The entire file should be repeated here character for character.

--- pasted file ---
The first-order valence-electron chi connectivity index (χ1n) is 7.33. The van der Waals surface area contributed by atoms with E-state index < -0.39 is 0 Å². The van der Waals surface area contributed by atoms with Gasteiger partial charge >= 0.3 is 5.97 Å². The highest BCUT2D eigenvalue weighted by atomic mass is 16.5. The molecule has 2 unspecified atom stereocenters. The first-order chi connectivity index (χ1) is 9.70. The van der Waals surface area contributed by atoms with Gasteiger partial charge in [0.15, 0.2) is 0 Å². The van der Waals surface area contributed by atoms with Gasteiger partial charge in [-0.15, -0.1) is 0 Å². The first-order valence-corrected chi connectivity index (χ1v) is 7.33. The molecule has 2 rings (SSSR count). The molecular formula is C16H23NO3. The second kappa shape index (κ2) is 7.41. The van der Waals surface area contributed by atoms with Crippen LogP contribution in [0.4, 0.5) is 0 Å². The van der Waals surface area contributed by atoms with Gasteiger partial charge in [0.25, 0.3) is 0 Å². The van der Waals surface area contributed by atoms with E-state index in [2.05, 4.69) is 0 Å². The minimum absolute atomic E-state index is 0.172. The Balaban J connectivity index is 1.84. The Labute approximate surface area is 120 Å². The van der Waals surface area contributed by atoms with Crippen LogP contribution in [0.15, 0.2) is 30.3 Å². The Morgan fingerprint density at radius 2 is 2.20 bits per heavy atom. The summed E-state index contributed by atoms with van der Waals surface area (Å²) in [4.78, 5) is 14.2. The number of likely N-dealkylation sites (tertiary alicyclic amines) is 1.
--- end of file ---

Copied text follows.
The first-order valence-electron chi connectivity index (χ1n) is 7.33. The van der Waals surface area contributed by atoms with E-state index < -0.39 is 0 Å². The van der Waals surface area contributed by atoms with Gasteiger partial charge >= 0.3 is 5.97 Å². The highest BCUT2D eigenvalue weighted by atomic mass is 16.5. The molecule has 2 unspecified atom stereocenters. The first-order chi connectivity index (χ1) is 9.70. The van der Waals surface area contributed by atoms with Gasteiger partial charge in [0.15, 0.2) is 0 Å². The van der Waals surface area contributed by atoms with Gasteiger partial charge in [-0.15, -0.1) is 0 Å². The first-order valence-corrected chi connectivity index (χ1v) is 7.33. The molecule has 2 rings (SSSR count). The molecular formula is C16H23NO3. The second kappa shape index (κ2) is 7.41. The van der Waals surface area contributed by atoms with Crippen LogP contribution in [0.4, 0.5) is 0 Å². The van der Waals surface area contributed by atoms with Gasteiger partial charge in [0.25, 0.3) is 0 Å². The van der Waals surface area contributed by atoms with E-state index in [2.05, 4.69) is 0 Å². The minimum absolute atomic E-state index is 0.172. The Balaban J connectivity index is 1.84. The Labute approximate surface area is 120 Å². The van der Waals surface area contributed by atoms with Crippen LogP contribution in [0.15, 0.2) is 30.3 Å². The Morgan fingerprint density at radius 2 is 2.20 bits per heavy atom. The summed E-state index contributed by atoms with van der Waals surface area (Å²) in [4.78, 5) is 14.2. The number of likely N-dealkylation sites (tertiary alicyclic amines) is 1.